In this paper, we show how dynamics only related to urban spaces emerge also in thinly populated regions. For years, dynamics related to urbanization were only analyzed in large cities and metropolises. However, these dynamics and related mechanisms do not only emerge in populated cities, but these are also evident in predominantly rural regions. Our study area is a good sample. In population terms, this area is facing a very regressive trend for the last half-century, losing nearly a third of the population. However, it has experienced a very acute process of internal redistribution of the population, where people have moved from the vast majority of rural settlements to the capital town. According to the spatial networks, the settlements located at the edges have reduced their importance, while the centrally located node is taking up more weight.

In broad terms, the segregation between urban and rural spaces is increasingly reinforced over time. Spatial networks show how this process is progressive, being the smallest nodes the first ones to disappear. It seems to be a factor more relevant than the geographical distance of nodes concerning the most populated town, which only counts with 2,731 inhabitants. However, this town has the power to attract people from the whole network, behaving like a child-size city at a local scale.

Depopulation in rural areas is more than a purely quantitative process. Beyond losing population, rural areas present increasingly weaker structures from a qualitative perspective. The young people of working ages are precisely the most expelled group, while elderly people are multiplying. This explains why rural areas experience a progressive weakening of their demographic structure and, in consequence, the population decline tends to be more severe over time.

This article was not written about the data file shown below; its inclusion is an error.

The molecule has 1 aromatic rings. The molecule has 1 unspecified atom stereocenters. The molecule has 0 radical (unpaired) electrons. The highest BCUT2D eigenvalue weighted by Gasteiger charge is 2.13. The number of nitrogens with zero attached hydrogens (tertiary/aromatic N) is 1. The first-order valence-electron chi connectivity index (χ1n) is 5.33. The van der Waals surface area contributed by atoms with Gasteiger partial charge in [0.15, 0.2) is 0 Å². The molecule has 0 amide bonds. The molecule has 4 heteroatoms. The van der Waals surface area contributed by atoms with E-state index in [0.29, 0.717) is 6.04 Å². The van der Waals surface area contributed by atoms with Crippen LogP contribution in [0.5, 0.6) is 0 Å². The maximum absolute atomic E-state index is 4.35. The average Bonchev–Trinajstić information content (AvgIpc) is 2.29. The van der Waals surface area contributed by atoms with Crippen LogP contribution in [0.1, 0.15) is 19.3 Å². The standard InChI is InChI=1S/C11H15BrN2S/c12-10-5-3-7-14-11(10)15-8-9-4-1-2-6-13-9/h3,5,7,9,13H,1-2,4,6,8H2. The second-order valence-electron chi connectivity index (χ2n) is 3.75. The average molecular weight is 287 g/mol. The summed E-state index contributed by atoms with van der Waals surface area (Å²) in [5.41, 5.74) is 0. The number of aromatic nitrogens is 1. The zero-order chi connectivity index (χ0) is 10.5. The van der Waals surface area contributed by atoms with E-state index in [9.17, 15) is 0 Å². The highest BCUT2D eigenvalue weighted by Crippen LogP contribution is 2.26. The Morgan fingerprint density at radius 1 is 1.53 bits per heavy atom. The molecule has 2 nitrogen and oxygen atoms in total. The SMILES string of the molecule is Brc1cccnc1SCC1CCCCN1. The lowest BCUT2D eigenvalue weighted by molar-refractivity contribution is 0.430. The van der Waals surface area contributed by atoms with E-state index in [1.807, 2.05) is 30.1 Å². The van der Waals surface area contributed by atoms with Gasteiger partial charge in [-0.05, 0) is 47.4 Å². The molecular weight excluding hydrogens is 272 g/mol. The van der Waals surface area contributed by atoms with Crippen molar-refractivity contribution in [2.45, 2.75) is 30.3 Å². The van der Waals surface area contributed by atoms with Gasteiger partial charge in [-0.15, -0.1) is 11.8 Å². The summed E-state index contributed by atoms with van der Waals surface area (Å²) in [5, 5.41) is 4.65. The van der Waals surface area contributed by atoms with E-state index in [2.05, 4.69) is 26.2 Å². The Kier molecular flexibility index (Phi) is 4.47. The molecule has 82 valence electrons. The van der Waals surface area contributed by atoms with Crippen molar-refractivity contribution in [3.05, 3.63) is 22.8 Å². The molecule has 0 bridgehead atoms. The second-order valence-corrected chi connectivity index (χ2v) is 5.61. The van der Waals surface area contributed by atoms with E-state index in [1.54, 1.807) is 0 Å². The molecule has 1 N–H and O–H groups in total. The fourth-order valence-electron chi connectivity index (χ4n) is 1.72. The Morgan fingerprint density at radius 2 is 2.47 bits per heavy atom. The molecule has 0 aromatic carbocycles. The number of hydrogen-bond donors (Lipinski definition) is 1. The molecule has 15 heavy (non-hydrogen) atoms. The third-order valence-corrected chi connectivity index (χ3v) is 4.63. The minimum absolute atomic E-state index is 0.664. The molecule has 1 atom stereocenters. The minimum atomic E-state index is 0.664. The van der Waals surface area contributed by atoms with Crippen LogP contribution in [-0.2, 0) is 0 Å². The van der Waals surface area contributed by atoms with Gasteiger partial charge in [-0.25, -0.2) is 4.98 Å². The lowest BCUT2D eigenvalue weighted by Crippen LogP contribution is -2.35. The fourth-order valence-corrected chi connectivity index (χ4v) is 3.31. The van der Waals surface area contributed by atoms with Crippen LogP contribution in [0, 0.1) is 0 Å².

The use of spatial networks for mapping population dynamics is very adequate for simplifying their complexity. This mapping strategy presents some advantages compared to choropleth maps, thanks to the structure based on nodes and links. We can represent not only fine-grained population data by nodes but also the changing hierarchies between nodes by links. It is important to note that links do not represent actual population flows in real-time, but these can be a proxy indicator. We also must emphasize that the spatial networks are not a closed system. Migration abroad was a very important factor for understanding the population dynamics in this municipality. Many people migrated to Brazil until 1960 and Central Europe afterward. Each of these migration flows presented its particularities. The migration to Brazil was mainly permanent with a great number of migrants that never returned. The migration to Central European countries was mainly temporary with most of these migrants returning after some years. However, most of them did not return to their hometowns but instead they settled down in the capital town where many of them opened new businesses. Their investments contributed decisively to the rapid growth of the capital town [29, 30].